TEDx explores innovation at YSU

YOUNGSTOWN – Using innovation to polish up the Rust Belt was the hope of the inaugural TEDx Youngstown event Friday. About 100 people attended the sold-out day of speeches given by local progressive-minded individuals at the Youngstown State University Williamson College of Business Administration.

“It’s thinkers and doers coming together and sharing ideas that are worth spreading,” said Lorilyn Shandor, event planner. “We have 18 phenomenal speakers on everything from sustainable farming to additive manufacturing.”

TED is an international set of conferences focusing on technology, entertainment and design, hence the acronym. Independent conferences licensed through TED are held in venues across the nation.

At Friday’s event the crowd was mesmerized by the piano playing of Cicilia Yudha while Ewelina Boczkowska spoke on Chopin’s Mazurkas. They also listened to Congressman Timothy J. Ryan, D-Howland, talk on mindful living, and Adam Earnheardt explain how sports fans using social media can cause social change, among other speakers.

“It was a lot more than I thought it would be. I’m so used to listening to people with ideological points of thinking, that it was different,” attendee Jim Converse said.

He said he helps to manage the Youngstown farmers market. Sitting across the table from him at lunch was attendee Cynthia Rogers of Boardman, who said one of the first talks of the day about how you spend your thoughts really stuck with her.

“It’s like sitting at a table and deciding who you sit with and if you don’t like it, get up and leave,” she said.

For Shandor, the theme of innovation hits close to home. When she came back to the Mahoning Valley about 10 years ago, she was involved in a study on “brain drain” of people deciding to leave the region to be successful somewhere else.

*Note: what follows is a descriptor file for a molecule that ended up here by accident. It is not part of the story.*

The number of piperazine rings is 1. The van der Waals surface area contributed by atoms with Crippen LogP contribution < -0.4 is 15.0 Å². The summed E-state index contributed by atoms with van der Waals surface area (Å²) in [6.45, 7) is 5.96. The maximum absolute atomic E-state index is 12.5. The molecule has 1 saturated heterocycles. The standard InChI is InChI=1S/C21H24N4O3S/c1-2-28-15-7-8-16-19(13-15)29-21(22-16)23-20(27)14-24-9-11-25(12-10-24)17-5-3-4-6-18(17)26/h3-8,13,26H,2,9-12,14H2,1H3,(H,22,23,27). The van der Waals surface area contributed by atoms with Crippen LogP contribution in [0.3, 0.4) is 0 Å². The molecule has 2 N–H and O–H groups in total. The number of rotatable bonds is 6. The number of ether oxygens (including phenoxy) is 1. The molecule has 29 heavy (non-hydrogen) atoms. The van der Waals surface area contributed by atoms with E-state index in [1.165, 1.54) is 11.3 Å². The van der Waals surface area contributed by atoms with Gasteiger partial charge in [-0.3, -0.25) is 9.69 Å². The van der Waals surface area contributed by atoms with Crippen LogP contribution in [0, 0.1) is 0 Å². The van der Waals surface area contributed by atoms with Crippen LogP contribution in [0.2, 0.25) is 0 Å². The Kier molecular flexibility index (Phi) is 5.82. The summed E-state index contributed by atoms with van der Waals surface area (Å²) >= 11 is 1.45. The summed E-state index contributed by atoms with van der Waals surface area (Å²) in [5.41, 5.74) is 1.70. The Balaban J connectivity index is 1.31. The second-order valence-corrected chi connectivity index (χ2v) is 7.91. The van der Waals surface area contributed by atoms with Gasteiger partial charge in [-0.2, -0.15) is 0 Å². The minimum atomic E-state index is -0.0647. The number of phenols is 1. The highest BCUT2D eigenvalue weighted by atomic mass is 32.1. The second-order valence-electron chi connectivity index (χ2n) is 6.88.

Innovation is what has been turning the region around, she said.

“It all comes back to innovation, whether its arts or factories, it all comes back to innovation,” she said. “You don’t have to leave here to do great things.”

Jim Fogarty of Warren-based 2 Ticks & The Dog Productions was among the day’s speakers. He said his speech focused on being a successful visual artist in northeast Ohio.

“The basis is how a group of artists collaborated in one small project that expanded,” he said.

When he moved back to Warren in the 1990s with a film degree, he said it was far from being a mecca or even a haven for artists. While making a career in the area wasn’t easy to come by, he said he was inspired by seeing the modern day artist renaissance occur in Seattle and Austin.

“I didn’t want to join a scene, I wanted to make a scene,” he said.

The TEDx event he said is a sign that the region has already come a long way.

“I think it is a great testament just that we’re having it here,” he said.

Shandor said the idea to hold a local TED conference had been tossed around for three years or so, and last April, a group decided to go through with it. Representatives from the Mahoning Valley Young Professionals, Park Vista of Youngstown, the Public Library of Youngstown and Mahoning County, the Youngstown Business Incubator, and the Youngstown / Warren Regional Chamber helped plan the event with others.

Shandor said she hopes attendees are able to take something from the talks that will inspire them or change their mindset.

“I think anything that showcases the great things we’re doing it good for the region. It’s a push for the people,” she said.